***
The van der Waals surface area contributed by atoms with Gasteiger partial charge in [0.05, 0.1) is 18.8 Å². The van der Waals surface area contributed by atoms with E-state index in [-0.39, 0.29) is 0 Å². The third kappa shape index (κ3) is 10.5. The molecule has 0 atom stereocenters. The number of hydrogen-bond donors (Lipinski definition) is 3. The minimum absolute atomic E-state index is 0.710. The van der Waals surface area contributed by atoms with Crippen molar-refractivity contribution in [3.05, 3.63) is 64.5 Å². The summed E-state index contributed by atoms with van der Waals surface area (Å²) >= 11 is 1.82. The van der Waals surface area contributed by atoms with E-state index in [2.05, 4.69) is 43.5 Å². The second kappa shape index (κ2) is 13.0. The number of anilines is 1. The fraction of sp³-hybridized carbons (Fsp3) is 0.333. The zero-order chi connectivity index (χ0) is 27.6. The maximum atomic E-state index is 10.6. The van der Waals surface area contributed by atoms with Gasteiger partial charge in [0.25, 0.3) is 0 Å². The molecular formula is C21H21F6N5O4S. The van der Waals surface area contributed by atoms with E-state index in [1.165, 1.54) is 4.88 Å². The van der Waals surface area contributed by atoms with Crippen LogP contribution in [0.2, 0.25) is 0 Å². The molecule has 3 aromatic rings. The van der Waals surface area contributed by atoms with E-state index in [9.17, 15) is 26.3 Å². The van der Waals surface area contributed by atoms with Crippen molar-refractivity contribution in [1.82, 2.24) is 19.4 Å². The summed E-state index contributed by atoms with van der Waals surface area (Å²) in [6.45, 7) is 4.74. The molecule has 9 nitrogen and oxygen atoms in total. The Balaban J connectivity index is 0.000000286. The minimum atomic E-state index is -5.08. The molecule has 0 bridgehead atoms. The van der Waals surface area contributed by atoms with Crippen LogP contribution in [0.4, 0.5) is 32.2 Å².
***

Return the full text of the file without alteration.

The van der Waals surface area contributed by atoms with Gasteiger partial charge in [0.05, 0.1) is 18.8 Å². The van der Waals surface area contributed by atoms with E-state index in [-0.39, 0.29) is 0 Å². The third kappa shape index (κ3) is 10.5. The molecule has 0 atom stereocenters. The number of hydrogen-bond donors (Lipinski definition) is 3. The minimum absolute atomic E-state index is 0.710. The van der Waals surface area contributed by atoms with Crippen molar-refractivity contribution in [3.05, 3.63) is 64.5 Å². The summed E-state index contributed by atoms with van der Waals surface area (Å²) >= 11 is 1.82. The van der Waals surface area contributed by atoms with E-state index in [2.05, 4.69) is 43.5 Å². The second kappa shape index (κ2) is 13.0. The number of anilines is 1. The fraction of sp³-hybridized carbons (Fsp3) is 0.333. The zero-order chi connectivity index (χ0) is 27.6. The maximum atomic E-state index is 10.6. The van der Waals surface area contributed by atoms with Gasteiger partial charge in [0.25, 0.3) is 0 Å². The molecular formula is C21H21F6N5O4S. The van der Waals surface area contributed by atoms with E-state index in [1.165, 1.54) is 4.88 Å². The van der Waals surface area contributed by atoms with Crippen LogP contribution in [0.2, 0.25) is 0 Å². The molecule has 3 aromatic rings. The van der Waals surface area contributed by atoms with E-state index in [9.17, 15) is 26.3 Å². The van der Waals surface area contributed by atoms with Crippen molar-refractivity contribution in [1.82, 2.24) is 19.4 Å². The summed E-state index contributed by atoms with van der Waals surface area (Å²) in [6.45, 7) is 4.74. The molecule has 9 nitrogen and oxygen atoms in total. The Balaban J connectivity index is 0.000000286. The minimum atomic E-state index is -5.08. The molecule has 0 bridgehead atoms. The van der Waals surface area contributed by atoms with Crippen LogP contribution in [0.4, 0.5) is 32.2 Å².